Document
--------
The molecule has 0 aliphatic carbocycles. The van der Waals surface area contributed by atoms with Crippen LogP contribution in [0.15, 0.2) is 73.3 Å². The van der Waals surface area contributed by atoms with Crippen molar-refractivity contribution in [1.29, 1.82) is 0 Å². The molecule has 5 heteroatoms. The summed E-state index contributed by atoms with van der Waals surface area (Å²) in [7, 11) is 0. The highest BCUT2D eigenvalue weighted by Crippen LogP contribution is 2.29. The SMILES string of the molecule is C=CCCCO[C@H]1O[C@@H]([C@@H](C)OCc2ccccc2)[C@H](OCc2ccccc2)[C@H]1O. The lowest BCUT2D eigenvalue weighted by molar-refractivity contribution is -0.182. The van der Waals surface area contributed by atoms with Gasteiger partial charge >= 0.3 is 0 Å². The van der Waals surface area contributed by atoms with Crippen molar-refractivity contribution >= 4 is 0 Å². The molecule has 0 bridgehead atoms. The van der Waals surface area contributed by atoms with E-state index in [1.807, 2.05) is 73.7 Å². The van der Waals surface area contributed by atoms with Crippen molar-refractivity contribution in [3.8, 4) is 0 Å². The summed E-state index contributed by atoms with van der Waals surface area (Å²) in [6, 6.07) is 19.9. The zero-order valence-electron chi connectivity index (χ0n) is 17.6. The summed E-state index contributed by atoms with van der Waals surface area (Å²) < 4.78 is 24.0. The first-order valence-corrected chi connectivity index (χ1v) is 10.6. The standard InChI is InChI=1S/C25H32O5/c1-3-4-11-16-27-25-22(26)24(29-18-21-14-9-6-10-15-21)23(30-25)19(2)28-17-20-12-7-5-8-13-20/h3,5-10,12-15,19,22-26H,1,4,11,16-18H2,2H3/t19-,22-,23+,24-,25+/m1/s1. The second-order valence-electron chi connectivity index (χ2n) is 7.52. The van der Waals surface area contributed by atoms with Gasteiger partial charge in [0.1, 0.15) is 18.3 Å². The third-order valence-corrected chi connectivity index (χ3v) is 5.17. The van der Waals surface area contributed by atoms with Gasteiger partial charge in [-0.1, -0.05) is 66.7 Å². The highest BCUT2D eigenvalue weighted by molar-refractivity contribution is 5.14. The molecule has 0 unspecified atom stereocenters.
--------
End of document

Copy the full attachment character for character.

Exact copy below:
The molecule has 0 aliphatic carbocycles. The van der Waals surface area contributed by atoms with Crippen LogP contribution in [0.15, 0.2) is 73.3 Å². The van der Waals surface area contributed by atoms with Crippen molar-refractivity contribution in [1.29, 1.82) is 0 Å². The molecule has 5 heteroatoms. The summed E-state index contributed by atoms with van der Waals surface area (Å²) in [7, 11) is 0. The highest BCUT2D eigenvalue weighted by Crippen LogP contribution is 2.29. The SMILES string of the molecule is C=CCCCO[C@H]1O[C@@H]([C@@H](C)OCc2ccccc2)[C@H](OCc2ccccc2)[C@H]1O. The lowest BCUT2D eigenvalue weighted by molar-refractivity contribution is -0.182. The van der Waals surface area contributed by atoms with Gasteiger partial charge >= 0.3 is 0 Å². The van der Waals surface area contributed by atoms with Crippen molar-refractivity contribution >= 4 is 0 Å². The molecule has 0 bridgehead atoms. The van der Waals surface area contributed by atoms with E-state index in [1.807, 2.05) is 73.7 Å². The van der Waals surface area contributed by atoms with Crippen molar-refractivity contribution in [3.8, 4) is 0 Å². The summed E-state index contributed by atoms with van der Waals surface area (Å²) in [6, 6.07) is 19.9. The zero-order valence-electron chi connectivity index (χ0n) is 17.6. The summed E-state index contributed by atoms with van der Waals surface area (Å²) < 4.78 is 24.0. The first-order valence-corrected chi connectivity index (χ1v) is 10.6. The standard InChI is InChI=1S/C25H32O5/c1-3-4-11-16-27-25-22(26)24(29-18-21-14-9-6-10-15-21)23(30-25)19(2)28-17-20-12-7-5-8-13-20/h3,5-10,12-15,19,22-26H,1,4,11,16-18H2,2H3/t19-,22-,23+,24-,25+/m1/s1. The second-order valence-electron chi connectivity index (χ2n) is 7.52. The van der Waals surface area contributed by atoms with Gasteiger partial charge in [0.1, 0.15) is 18.3 Å². The third-order valence-corrected chi connectivity index (χ3v) is 5.17. The van der Waals surface area contributed by atoms with Gasteiger partial charge in [-0.1, -0.05) is 66.7 Å². The highest BCUT2D eigenvalue weighted by molar-refractivity contribution is 5.14. The molecule has 0 unspecified atom stereocenters.